However, I've had to come to the realisation that being student-centred is about doing what the students need for where they are in their education and with the content knowledge and academic habits they bring with them. So sometimes that looks like me being at the "front" (there is no front in my classroom) and everyone engaged in a synchronous activity. In fact, that's what it looks like most of the time right now.
For both years Andrew and I have team-taught, we started running several minutes before even hitting the ground. We planned to throw our students into the deep end, and then hope that they could swim as well as we wanted them to. And yeah, that failed. Shocking, I know.
After only a few days (it took six weeks last time), we saw that we needed to take a few steps back and build their skills before expecting them to take ownership over their learning in any meaningful way. Since that's the ultimate goal of any class we teach, it was important enough to change enough that we could get it right.
We were already planning the first unit (for me, the entire first trimester) to be about the brain, how teenagers think, feel, and learn, and to centre around the novel Looking for Alaska, by John Green. So we started thinking about the skills and knowledge they would need in order to start taking responsibility for their learning. The short (and nowhere near comprehensive) list came down to:
- Taking notes, both as annotations while reading and while taking in information from a video or in class
- Collaborating and having academic conversations with peers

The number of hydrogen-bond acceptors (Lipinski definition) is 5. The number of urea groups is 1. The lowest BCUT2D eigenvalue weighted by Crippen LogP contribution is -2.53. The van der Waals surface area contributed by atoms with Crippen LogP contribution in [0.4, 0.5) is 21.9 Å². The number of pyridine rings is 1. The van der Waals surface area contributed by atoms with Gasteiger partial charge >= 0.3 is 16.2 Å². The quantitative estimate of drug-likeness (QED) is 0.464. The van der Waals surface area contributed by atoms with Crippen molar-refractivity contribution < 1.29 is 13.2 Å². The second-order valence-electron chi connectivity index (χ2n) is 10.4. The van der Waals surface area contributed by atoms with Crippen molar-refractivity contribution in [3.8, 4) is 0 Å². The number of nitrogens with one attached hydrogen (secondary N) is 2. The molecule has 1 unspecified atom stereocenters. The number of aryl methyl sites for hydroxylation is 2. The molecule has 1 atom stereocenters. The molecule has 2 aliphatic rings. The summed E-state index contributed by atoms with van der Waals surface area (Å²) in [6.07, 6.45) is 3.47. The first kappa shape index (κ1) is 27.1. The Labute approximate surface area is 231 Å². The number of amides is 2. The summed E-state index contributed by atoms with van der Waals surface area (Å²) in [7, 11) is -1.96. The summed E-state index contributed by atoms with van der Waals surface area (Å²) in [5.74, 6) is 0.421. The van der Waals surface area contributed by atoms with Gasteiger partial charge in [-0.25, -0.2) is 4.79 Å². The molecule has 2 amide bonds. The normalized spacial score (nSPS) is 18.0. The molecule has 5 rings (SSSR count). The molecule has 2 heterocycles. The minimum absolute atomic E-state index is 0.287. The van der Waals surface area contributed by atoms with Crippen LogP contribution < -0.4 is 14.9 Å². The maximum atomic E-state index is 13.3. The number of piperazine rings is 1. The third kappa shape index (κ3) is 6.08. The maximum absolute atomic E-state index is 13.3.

- Establishing a procedure for writing fluency - writing without stopping or talking for 3-10 mins
- The basics of patterning - finding patterns in a text, categorising those patterns, and starting to find meaning
- Using information from sources accurately and effectively
- How to work productively and independently for a short amount of time without disrupting others
- Using technology essential to the course - Google Drive, MentorMob, YouTube, Gmail, Blogger
- What it means to work to mastery, rather than just for completion
We gave ourselves the first trimester or so to teach and assess those skills.
As we started to plan out the unit, we thought about what content we should use for this unit. Other than Looking for Alaska, we didn't want to use fiction, either short or long-form, or poetry (or at least not predominantly). So we decided to focus on two things:
- How the teenage brain operates, and how it learns
- What the purpose of school is, and how our understanding and decision-making is (or should be) influenced by brain development
Everything is leading toward the project students are undertaking that centres around this question:
What is the purpose of a high school, and what can we do to implement one change at our school to make it fit that purpose better?
That question will guide all of our study. If you want to see what this looks like, here is the MentorMob playlist that has all the videos we're using (we do a video every day at the start of class to get students in their seats on time and focused, and also to give them something to write about if they need a topic for their daily writing warm-up. We also have used lots of TED Talks about education and the teen brain) and many of the assignments we've created to lead them towards thinking about education and their place in their school community. I've also started getting in the habit of taking a picture of anything I write, whether it's on the board or my own personal notes about something. I post these for my students, and many of the steps on the playlist are the notes/instructions that I've modelled and made available for all students.
As with all our curriculum, please take what works for you and use it. We do ask that you credit us if you take something exactly as-is. We also acknowledge that NONE of this would be possible without having TED Talks available for free online, and without the work of many of our colleagues, particularly Karl Lindgren-Streicher, who did a version of the "What would you do to make a positive change at our school" project. We are blessed to have such amazing people share so freely with us, and we'd like to extend the same offer to all of you.